Many more developers are answering that question with a enthusiastic, "Yes, moar marketing plz." Why shouldn't they, when a open beta is a great way to let people get a hands on with your game before it comes out. If your open beta is in fairly solid shape for most people's systems, the good word-of-mouth will pay off. That pre-launch buzz is going to net you more sales, and isn't that what you want in the long run?

But this whole controversy isn't getting started up because no one realized that open beta could also be spun as marketing. No, this controversy is being started up because many of Funcom's actions regarding the Age of Conan open beta were blatant marketing strategies. Yet, all of us were scratching our heads when a bomb finally dropped -- the open beta used a prior version of the AoC client?

So what gives? Why did Funcom choose a buggier version to release to the 50,000 new faces? Not exactly a great way to start a game, and Rick over at /Random agrees. We all know that Age of Conan has the gameplay to be a winner, but you can't see the juicy goodness if you can't run it for longer than 12 seconds.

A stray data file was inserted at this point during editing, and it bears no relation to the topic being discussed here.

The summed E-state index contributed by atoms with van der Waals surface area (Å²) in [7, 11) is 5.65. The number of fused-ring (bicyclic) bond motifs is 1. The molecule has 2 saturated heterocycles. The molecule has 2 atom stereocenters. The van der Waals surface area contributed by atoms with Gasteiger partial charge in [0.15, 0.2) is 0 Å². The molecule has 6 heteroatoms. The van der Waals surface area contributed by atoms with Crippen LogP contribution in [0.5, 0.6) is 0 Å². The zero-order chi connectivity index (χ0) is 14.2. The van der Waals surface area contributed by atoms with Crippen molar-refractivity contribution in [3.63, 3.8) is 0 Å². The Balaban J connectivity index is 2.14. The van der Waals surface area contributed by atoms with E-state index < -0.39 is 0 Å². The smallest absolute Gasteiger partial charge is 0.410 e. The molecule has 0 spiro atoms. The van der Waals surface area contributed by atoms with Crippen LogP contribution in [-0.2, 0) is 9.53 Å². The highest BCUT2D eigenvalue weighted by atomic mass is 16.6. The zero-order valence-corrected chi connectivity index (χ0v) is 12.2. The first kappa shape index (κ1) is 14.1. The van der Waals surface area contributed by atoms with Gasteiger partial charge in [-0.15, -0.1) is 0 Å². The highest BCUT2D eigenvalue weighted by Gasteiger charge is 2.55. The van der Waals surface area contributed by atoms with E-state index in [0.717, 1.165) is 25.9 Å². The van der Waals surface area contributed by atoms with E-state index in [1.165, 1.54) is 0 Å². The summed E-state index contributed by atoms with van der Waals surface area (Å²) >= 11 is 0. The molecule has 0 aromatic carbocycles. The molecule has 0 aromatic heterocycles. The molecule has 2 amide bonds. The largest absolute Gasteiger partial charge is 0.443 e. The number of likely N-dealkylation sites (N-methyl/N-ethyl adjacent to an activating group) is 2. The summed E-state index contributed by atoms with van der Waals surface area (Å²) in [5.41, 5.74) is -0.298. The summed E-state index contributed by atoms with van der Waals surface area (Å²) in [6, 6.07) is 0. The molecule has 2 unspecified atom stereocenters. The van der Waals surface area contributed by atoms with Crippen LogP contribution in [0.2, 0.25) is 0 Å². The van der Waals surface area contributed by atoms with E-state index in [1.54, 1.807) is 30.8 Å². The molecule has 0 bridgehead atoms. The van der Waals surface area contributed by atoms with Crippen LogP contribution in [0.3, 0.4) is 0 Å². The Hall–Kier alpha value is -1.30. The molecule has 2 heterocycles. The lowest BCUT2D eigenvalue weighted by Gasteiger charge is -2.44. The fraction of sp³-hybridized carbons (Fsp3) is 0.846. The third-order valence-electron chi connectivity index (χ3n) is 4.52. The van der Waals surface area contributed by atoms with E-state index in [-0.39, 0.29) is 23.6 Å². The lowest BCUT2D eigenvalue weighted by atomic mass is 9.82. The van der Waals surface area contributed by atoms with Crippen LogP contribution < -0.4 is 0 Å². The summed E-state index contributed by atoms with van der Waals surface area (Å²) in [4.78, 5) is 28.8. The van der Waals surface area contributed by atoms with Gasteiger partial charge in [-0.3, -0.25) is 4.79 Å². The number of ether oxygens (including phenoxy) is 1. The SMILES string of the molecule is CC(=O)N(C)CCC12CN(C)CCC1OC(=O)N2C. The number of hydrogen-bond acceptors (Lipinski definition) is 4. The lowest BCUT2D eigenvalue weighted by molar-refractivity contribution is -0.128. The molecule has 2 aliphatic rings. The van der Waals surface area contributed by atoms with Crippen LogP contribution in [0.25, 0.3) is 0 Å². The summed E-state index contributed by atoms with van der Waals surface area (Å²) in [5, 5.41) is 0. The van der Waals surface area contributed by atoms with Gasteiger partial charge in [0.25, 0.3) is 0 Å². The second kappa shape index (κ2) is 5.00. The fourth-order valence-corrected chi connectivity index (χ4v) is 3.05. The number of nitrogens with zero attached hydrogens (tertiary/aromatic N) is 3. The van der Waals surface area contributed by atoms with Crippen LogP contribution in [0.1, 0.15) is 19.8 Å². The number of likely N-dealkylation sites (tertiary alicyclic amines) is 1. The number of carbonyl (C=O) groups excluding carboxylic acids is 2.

Rick's theory here is that it all comes down to communication. Giving us a client that was a couple versions behind would be acceptable if we had known about it and were informed that this client was, in fact, worse. Communicating to us a game plan for the open beta and telling us why they chose this particular client would have solved countless issues.

To add to Rick's article, I think another very salient wound would be the fact that it was a FilePlanet subscriber beta. If you wanted guaranteed access, you needed to pay five bucks to IGN to get access to FilePlanet. It was pumped up, it was glorified, and it was elevated above all other games and open betas. To give paying customers (yes five bucks is a paying customer) anything less than the best client was a disastrous mistake.

I'll throw another argument in here -- why not just run it like every other open beta? Keep it mildly downplayed, let testers come in and do their jobs with the stress test, and then begin to fire the marketing cannons afterwards? Once again, another great way to avoid getting egg on your face and simultaneously avoid re-inventing the marketing wheel.

At the end of the day, a lot of people say that any press is good press. However, in the world of game design, I respectfully disagree.

This article was originally published on Massively.